Suzen and I are always impressed by quality and imagination. Juliet’s books abounds with both. No, I don’t envision myself making cakes professionally. But to add some of her spectacular features to a party cake would be a noble goal. Put a penguin or a mouse on top of your next cake, and you are sure to attract attention and smiles.
This is a book to read and enjoy and let yourself be tempted. Oh, the roses on the cover of the book? Gum paste. Easily done if you know how. Read this book, and you will.
One central reason for the beloved quality of French food is the sauces: the range of flavor and intensities is a treasure trove for us. There is, sadly, a little reluctance to go treasure hunting. Truth is, we are all too often in a fast food mood. We are having salmon tonight? Oh, let’s open the jar of tartar sauce. The one that has been sitting there for six months.
This classic French sauce is a far better alternative to that dusty jar. It’s a staple in France, typically made with oil, but here the suggested base is a little mayonnaise. This sauce is in fact described, in Wikipedia, as a mayonnaise-style cold egg sauce. Hard-boiled eggs are divided: yolks and whites. The whites are merely chopped finely. The yolks are literally mashed with mustard and vinegar. Add the mayo and seasonings. Then come the additions which classically include pickled cucumbers, capers, parsley, chervil and tarragon.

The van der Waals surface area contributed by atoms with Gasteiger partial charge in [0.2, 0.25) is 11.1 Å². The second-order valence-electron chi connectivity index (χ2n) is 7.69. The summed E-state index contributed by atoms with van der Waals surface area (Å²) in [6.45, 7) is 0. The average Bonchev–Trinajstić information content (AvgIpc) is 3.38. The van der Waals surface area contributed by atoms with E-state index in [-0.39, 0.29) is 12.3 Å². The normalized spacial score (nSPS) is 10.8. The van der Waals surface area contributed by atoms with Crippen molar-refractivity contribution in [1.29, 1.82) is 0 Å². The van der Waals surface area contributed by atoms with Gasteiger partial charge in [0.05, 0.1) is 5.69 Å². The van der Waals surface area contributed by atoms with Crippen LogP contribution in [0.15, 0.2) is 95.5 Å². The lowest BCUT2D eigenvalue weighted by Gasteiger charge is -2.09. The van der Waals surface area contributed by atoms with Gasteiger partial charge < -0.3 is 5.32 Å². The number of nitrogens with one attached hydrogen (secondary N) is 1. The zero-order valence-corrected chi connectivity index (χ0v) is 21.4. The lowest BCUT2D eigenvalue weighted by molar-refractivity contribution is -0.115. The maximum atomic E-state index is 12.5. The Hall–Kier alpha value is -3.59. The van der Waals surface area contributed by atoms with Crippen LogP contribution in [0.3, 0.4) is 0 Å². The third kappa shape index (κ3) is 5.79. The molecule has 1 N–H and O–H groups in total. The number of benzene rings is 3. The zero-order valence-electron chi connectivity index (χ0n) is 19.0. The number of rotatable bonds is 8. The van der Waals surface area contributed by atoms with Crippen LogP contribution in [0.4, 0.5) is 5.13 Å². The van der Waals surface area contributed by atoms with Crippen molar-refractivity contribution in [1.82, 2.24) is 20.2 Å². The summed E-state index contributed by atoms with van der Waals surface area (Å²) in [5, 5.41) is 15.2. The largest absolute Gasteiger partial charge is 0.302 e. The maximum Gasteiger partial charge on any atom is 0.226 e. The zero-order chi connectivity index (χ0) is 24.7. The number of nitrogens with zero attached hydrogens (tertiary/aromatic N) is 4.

You are free to mix and match these additions, for example here using cornichons in place of the cucumbers. And you should taste test along the way. Adjusting the vinegar can give you a range of “bite” here. Too much of a bite? Add a little sour cream, which gives the sauce an interesting body as well.
Well chilled, this sauce has a spritely flavor that contrasts and complements salmon. Baked or broiled, with a caramelizing crust, salmon begs for a powerful partner. This sauce is supreme in this role.
Other uses? Any fish of course, but trout will be wonderful. This sauce, as an extended mayonnaise, will transform a sandwich into a fully-fledged memorable treat. Think of toasted French bread with thin slices of roast beef all slathered with this bright sauce.
Put that jar down. Hard boil some eggs. And have some inventive fun.
Yield: ⅔ cup
- 1 large hard-boiled egg
- 1 teaspoon Dijon mustard
- 1 teaspoon red wine vinegar
- 3 tablespoons mayonnaise
- ⅛ teaspoon salt
- Pinch ground black pepper
- 1 tablespoon finely chopped cornichons or sour pickle
- 1 tablespoon finely chopped fresh parsley
- 1 teaspoon chopped fresh tarragon
- 1 teaspoon capers, drain and chopped
Remove the white from the hard-boiled egg and finely chop. In small bowl, mash the yolk, mustard, and vinegar to a paste. Stir in the mayonnaise, salt, and pepper until well combined. Stir in cornichons, parsley, tarragon, capers, and chopped egg white until well blended.